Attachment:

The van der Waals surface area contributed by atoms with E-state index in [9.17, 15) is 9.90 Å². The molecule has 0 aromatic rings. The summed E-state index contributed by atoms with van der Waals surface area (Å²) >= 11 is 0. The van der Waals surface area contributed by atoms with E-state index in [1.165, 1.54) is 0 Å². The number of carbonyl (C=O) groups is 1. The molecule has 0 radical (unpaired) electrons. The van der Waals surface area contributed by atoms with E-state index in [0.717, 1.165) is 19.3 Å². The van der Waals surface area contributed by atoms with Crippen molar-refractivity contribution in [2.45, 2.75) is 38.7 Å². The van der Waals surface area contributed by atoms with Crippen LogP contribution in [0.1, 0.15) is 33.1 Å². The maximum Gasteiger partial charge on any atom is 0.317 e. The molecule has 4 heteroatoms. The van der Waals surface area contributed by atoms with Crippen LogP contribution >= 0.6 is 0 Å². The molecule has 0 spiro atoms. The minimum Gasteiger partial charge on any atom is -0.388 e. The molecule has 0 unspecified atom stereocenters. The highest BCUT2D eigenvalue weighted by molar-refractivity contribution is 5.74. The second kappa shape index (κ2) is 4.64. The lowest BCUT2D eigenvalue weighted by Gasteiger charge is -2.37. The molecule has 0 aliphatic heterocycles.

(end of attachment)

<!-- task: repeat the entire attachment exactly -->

The van der Waals surface area contributed by atoms with E-state index in [9.17, 15) is 9.90 Å². The molecule has 0 aromatic rings. The summed E-state index contributed by atoms with van der Waals surface area (Å²) >= 11 is 0. The van der Waals surface area contributed by atoms with E-state index in [1.165, 1.54) is 0 Å². The number of carbonyl (C=O) groups is 1. The molecule has 0 radical (unpaired) electrons. The van der Waals surface area contributed by atoms with E-state index in [0.717, 1.165) is 19.3 Å². The van der Waals surface area contributed by atoms with Crippen molar-refractivity contribution in [2.45, 2.75) is 38.7 Å². The van der Waals surface area contributed by atoms with Crippen LogP contribution in [0.1, 0.15) is 33.1 Å². The maximum Gasteiger partial charge on any atom is 0.317 e. The molecule has 4 heteroatoms. The van der Waals surface area contributed by atoms with Crippen LogP contribution >= 0.6 is 0 Å². The molecule has 0 spiro atoms. The minimum Gasteiger partial charge on any atom is -0.388 e. The molecule has 0 unspecified atom stereocenters. The highest BCUT2D eigenvalue weighted by molar-refractivity contribution is 5.74. The second kappa shape index (κ2) is 4.64. The lowest BCUT2D eigenvalue weighted by Gasteiger charge is -2.37. The molecule has 0 aliphatic heterocycles.